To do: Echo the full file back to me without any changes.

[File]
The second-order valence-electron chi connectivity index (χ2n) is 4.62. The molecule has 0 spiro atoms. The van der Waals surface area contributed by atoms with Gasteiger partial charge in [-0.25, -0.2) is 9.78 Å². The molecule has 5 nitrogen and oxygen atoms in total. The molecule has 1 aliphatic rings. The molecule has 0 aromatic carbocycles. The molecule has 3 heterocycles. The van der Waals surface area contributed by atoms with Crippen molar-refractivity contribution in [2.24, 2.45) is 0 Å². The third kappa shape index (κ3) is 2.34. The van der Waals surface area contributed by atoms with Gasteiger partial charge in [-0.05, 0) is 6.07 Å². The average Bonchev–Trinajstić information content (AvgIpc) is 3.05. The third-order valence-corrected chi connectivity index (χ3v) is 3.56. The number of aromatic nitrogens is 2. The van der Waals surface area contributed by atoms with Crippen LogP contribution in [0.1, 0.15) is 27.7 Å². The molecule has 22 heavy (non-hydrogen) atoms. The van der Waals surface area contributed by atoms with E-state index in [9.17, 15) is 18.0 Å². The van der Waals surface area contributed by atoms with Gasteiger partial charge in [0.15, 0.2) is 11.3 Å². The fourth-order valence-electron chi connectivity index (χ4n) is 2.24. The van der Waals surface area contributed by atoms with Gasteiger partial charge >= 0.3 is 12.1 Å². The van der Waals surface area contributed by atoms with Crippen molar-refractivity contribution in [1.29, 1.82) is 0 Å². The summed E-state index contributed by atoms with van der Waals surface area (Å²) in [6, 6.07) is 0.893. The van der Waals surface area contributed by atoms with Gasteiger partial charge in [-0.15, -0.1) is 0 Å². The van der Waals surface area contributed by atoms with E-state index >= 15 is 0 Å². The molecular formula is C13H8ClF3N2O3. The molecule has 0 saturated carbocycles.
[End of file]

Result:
The second-order valence-electron chi connectivity index (χ2n) is 4.62. The molecule has 0 spiro atoms. The van der Waals surface area contributed by atoms with Gasteiger partial charge in [-0.25, -0.2) is 9.78 Å². The molecule has 5 nitrogen and oxygen atoms in total. The molecule has 1 aliphatic rings. The molecule has 0 aromatic carbocycles. The molecule has 3 heterocycles. The van der Waals surface area contributed by atoms with Crippen molar-refractivity contribution in [2.24, 2.45) is 0 Å². The third kappa shape index (κ3) is 2.34. The van der Waals surface area contributed by atoms with Gasteiger partial charge in [-0.05, 0) is 6.07 Å². The average Bonchev–Trinajstić information content (AvgIpc) is 3.05. The third-order valence-corrected chi connectivity index (χ3v) is 3.56. The number of aromatic nitrogens is 2. The van der Waals surface area contributed by atoms with Crippen LogP contribution in [0.1, 0.15) is 27.7 Å². The molecule has 22 heavy (non-hydrogen) atoms. The van der Waals surface area contributed by atoms with E-state index in [9.17, 15) is 18.0 Å². The van der Waals surface area contributed by atoms with Gasteiger partial charge in [0.15, 0.2) is 11.3 Å². The fourth-order valence-electron chi connectivity index (χ4n) is 2.24. The van der Waals surface area contributed by atoms with Gasteiger partial charge >= 0.3 is 12.1 Å². The van der Waals surface area contributed by atoms with Crippen molar-refractivity contribution in [1.29, 1.82) is 0 Å². The summed E-state index contributed by atoms with van der Waals surface area (Å²) in [6, 6.07) is 0.893. The van der Waals surface area contributed by atoms with Gasteiger partial charge in [-0.15, -0.1) is 0 Å². The van der Waals surface area contributed by atoms with E-state index >= 15 is 0 Å². The molecular formula is C13H8ClF3N2O3. The molecule has 0 saturated carbocycles.